Jen Psaki Locks Horns With Chris Wallace Over Biden Being 'Sheltered' From Press
US President Joe Biden is notorious for being hit and miss when it comes to public speaking. He rarely gives press conferences or sits down with reporters, because when he does, the odds are that a potentially explosive gaffe will follow.
White House Press Secretary Jen Psaki has clashed with CNN+ host Chris Wallace over US President Joe Biden's reluctance to sit down with the press more often.
In a half-hour long interview with the press secretary, Wallace particularly focused on Biden being "sheltered" from reporters - although Psaki was not ready to agree, arguing that the president "takes questions from the press nearly every day".
"Nearly every day at the White House, he takes questions from the White House press corps," Psaki said. "Two questions, three questions, eight questions. So why is that different?"
Wallace was quick to explain why exactly that was different, saying that when "you're standing there, you can take a question. You can answer it, you can slough it off and you can move on."
"And oftentimes, he gives a partial answer and walks away. It in no way compares to sitting down with a reporter for 20 minutes, 30 minutes, and having -- you can't move away, you can duck it, you've got to sit there and answer the question and the follow-up. It's not the same thing," the CNN+ host argued.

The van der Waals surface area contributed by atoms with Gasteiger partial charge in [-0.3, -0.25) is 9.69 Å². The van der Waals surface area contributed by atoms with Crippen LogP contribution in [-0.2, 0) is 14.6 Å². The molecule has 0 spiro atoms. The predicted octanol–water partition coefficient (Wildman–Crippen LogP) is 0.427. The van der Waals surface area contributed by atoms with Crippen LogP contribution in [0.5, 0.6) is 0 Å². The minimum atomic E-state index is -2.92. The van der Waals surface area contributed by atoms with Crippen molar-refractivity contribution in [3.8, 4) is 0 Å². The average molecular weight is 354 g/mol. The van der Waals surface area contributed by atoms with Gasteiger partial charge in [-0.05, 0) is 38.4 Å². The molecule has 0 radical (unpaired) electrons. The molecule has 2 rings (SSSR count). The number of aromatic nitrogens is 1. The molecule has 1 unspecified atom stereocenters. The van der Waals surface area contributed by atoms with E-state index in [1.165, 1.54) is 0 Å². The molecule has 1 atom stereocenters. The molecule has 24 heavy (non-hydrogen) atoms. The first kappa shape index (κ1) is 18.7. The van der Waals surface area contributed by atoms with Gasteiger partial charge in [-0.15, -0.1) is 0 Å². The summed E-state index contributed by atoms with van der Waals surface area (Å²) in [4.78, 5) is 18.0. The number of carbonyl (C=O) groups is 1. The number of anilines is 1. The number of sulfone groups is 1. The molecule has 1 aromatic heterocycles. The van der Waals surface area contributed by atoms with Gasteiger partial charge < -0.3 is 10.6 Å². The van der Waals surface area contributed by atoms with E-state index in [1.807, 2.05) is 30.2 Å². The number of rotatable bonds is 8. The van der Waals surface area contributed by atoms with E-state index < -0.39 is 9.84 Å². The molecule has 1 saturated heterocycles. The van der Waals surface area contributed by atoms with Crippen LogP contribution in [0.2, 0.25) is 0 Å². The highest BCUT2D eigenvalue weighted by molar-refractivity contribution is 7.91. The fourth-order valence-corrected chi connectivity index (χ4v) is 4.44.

Psaki resorted to an "agree to disagree" response.
Biden's most recent press conference occurred in late March, but this is not the first time when observers have noted that the president is largely shying away from reporters. While indeed taking questions on a daily basis at the White House, Biden usually responds briefly and then walks away. Even in such situations, he occasionally drops a gaffe, as he frequently does when he is delivering a public speech.
The US president has long faced criticism for his sometimes awkward public behaviour. Among his latest mishaps was the infamous "air handshake", when, after delivering remarks, he moved to shake hands with someone who was simply not there. Last week, when announcing his nominee for the Bureau of Alcohol, Tobacco, Firearms and Explosives, he mixed up the abbreviations, and also mispronounced the name of his candidate.